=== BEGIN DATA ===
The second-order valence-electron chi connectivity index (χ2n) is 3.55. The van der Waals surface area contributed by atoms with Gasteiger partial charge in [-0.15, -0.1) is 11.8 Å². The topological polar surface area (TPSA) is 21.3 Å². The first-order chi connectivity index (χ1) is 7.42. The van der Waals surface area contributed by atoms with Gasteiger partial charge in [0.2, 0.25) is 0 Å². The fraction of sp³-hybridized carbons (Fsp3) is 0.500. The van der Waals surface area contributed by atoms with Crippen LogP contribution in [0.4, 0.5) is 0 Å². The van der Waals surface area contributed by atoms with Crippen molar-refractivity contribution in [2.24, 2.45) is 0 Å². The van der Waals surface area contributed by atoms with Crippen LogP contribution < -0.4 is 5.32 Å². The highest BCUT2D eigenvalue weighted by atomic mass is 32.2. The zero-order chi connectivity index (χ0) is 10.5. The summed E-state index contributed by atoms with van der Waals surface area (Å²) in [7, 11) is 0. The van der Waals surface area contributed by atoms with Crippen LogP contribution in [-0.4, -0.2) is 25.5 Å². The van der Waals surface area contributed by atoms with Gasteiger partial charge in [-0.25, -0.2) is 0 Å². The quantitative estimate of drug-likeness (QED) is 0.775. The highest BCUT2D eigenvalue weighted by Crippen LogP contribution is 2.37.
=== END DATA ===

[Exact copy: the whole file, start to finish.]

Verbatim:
The second-order valence-electron chi connectivity index (χ2n) is 3.55. The van der Waals surface area contributed by atoms with Gasteiger partial charge in [-0.15, -0.1) is 11.8 Å². The topological polar surface area (TPSA) is 21.3 Å². The first-order chi connectivity index (χ1) is 7.42. The van der Waals surface area contributed by atoms with Gasteiger partial charge in [0.2, 0.25) is 0 Å². The fraction of sp³-hybridized carbons (Fsp3) is 0.500. The van der Waals surface area contributed by atoms with Crippen LogP contribution in [0.4, 0.5) is 0 Å². The van der Waals surface area contributed by atoms with Crippen molar-refractivity contribution in [2.24, 2.45) is 0 Å². The van der Waals surface area contributed by atoms with Crippen LogP contribution < -0.4 is 5.32 Å². The highest BCUT2D eigenvalue weighted by atomic mass is 32.2. The zero-order chi connectivity index (χ0) is 10.5. The summed E-state index contributed by atoms with van der Waals surface area (Å²) in [7, 11) is 0. The van der Waals surface area contributed by atoms with Crippen LogP contribution in [-0.4, -0.2) is 25.5 Å². The van der Waals surface area contributed by atoms with Gasteiger partial charge in [-0.25, -0.2) is 0 Å². The quantitative estimate of drug-likeness (QED) is 0.775. The highest BCUT2D eigenvalue weighted by Crippen LogP contribution is 2.37.